UNCTAD opens an office in Samoa to coordinate a trade and transparency project for Pacific small islands, ahead of a regional free trade agreement coming into force in 2019.
UNCTAD has joined agencies including the United Nations Development Programme, the International Labour Organization and UN Women in new premises in the capital of Samoa to support coordinated multilateral assistance to small island developing states (SIDS) in the Pacific region.
“Small island states in the Pacific are exposed to natural and economic shocks beyond domestic control,” UNCTAD Secretary-General Mukhisa Kituyi said ahead of regional trade talks in July 2018.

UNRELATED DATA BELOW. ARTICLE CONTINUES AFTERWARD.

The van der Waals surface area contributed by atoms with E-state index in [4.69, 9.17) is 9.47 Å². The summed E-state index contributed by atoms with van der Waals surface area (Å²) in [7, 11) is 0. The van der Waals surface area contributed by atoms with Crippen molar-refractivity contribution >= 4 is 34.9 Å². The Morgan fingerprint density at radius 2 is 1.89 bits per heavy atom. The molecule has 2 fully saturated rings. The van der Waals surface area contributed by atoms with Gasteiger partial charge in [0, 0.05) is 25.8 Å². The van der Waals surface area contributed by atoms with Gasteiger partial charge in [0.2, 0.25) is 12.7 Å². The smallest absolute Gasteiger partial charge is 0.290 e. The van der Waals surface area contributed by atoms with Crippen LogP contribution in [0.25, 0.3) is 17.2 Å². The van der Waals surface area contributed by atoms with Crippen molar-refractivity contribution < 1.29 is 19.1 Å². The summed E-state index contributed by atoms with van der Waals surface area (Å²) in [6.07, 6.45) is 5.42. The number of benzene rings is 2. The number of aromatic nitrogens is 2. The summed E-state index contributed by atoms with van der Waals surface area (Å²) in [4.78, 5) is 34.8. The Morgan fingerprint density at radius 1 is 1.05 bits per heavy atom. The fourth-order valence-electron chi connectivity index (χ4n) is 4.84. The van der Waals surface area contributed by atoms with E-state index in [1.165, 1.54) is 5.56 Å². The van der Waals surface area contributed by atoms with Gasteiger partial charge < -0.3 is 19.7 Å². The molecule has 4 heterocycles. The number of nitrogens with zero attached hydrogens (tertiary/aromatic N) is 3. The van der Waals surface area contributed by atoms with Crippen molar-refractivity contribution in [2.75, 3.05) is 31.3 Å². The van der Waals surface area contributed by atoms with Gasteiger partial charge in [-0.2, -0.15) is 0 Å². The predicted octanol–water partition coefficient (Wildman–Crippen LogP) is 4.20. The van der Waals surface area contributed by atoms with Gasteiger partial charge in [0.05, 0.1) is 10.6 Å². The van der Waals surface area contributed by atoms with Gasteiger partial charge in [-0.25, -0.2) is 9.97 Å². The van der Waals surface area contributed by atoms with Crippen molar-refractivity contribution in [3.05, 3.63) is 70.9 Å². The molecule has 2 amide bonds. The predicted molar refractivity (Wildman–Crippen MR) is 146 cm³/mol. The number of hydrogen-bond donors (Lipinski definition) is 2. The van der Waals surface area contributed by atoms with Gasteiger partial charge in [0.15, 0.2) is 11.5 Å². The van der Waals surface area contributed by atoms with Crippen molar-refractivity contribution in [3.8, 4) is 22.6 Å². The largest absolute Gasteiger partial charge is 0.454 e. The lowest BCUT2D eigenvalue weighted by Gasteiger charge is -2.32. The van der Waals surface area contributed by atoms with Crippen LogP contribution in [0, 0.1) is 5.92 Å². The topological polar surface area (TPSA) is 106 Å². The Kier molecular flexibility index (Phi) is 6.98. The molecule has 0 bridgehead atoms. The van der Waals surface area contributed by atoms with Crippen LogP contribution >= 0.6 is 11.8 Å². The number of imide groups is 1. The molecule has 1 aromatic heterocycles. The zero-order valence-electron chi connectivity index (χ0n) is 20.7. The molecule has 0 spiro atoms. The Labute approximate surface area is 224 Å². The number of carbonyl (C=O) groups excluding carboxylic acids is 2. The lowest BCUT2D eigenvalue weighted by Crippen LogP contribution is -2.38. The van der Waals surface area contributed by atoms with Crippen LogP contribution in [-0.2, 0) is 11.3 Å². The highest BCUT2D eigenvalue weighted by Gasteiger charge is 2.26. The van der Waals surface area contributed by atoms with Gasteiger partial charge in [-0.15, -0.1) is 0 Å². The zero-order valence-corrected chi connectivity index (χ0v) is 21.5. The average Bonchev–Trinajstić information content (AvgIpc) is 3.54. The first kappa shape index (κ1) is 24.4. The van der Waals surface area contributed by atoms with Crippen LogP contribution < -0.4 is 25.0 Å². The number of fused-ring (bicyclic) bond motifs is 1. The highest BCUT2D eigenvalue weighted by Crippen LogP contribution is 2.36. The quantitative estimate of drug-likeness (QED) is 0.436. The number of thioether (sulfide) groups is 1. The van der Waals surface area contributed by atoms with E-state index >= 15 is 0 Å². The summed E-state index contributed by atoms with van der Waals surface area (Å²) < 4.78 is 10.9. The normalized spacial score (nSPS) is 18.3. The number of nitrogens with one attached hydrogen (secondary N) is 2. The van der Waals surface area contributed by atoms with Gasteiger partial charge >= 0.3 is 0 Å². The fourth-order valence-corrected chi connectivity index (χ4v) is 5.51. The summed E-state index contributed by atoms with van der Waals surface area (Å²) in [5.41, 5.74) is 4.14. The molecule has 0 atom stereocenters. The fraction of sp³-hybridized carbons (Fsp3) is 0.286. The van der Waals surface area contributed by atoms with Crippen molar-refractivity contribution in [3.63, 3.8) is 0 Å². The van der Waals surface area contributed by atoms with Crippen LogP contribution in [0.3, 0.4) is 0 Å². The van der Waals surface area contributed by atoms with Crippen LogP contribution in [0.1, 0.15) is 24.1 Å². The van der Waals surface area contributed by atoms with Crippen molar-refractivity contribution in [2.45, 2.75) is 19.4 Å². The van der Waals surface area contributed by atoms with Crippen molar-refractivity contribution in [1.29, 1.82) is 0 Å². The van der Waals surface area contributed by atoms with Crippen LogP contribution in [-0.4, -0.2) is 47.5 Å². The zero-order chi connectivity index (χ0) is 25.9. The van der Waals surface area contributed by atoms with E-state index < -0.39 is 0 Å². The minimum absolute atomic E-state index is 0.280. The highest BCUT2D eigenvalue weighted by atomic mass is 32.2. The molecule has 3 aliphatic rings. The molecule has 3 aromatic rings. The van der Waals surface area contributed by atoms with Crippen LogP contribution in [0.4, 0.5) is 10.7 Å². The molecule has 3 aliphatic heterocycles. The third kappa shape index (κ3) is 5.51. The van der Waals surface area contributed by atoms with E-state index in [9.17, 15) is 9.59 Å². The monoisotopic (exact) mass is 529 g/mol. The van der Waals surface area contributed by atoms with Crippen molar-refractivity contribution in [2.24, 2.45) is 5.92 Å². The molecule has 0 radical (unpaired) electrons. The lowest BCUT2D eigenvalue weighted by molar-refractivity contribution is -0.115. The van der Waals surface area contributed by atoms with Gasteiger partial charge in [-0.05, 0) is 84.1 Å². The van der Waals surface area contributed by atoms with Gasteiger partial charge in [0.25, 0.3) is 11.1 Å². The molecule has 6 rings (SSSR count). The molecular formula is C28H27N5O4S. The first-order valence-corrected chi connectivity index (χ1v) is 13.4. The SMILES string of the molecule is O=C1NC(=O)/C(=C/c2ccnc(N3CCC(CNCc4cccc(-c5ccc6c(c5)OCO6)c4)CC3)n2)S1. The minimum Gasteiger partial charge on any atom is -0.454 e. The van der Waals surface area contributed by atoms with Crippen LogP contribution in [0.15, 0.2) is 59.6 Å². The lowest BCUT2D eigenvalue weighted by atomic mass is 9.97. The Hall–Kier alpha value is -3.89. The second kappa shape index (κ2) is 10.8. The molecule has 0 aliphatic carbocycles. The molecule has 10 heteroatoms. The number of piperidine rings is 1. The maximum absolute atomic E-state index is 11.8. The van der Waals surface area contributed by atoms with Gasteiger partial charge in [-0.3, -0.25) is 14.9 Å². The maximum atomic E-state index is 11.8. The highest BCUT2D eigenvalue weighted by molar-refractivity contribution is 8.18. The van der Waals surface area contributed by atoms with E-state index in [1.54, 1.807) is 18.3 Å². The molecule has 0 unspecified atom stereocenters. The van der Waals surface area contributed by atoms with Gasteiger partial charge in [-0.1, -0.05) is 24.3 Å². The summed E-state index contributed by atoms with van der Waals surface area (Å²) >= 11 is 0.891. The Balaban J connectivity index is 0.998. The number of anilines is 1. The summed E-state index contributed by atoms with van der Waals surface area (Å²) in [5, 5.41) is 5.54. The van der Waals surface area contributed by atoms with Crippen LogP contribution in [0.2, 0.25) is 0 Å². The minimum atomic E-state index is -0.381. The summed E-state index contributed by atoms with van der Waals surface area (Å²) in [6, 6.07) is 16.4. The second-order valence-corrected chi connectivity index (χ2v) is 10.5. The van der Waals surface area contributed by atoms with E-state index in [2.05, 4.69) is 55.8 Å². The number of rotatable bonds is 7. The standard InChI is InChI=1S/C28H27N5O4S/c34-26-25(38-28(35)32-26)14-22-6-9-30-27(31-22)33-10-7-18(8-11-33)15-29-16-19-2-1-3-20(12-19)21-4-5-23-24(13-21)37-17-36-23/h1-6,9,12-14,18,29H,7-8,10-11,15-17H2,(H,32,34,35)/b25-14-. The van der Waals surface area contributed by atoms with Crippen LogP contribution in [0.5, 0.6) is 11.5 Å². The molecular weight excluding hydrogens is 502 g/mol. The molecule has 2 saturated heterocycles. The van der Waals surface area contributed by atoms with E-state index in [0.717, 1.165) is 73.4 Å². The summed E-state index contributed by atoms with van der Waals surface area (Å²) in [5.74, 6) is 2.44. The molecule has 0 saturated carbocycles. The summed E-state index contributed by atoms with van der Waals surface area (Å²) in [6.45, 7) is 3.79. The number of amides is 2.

“They face specific challenges to compete in the global economy because of their size and isolation from major markets and trade routes.”
The UNCTAD office will support an 18-month project to help nine Pacific island countries align their trade and investment rules and regulations with their obligations under a regional free trade deal that enters into force in the second half of 2019 once the ratification process is completed.
The deal, the Pacific Agreement on Closer Economic Relations (PACER) Plus, covers goods, services and investment and was signed by Australia, New Zealand and nine island neighbours – Cook Islands, Kiribati, Nauru, Niue, Samoa, Solomon Islands, Tonga, Tuvalu and Vanuatu. Negotiations on PACER Plus started in 2009 and concluded in Brisbane in April 2017.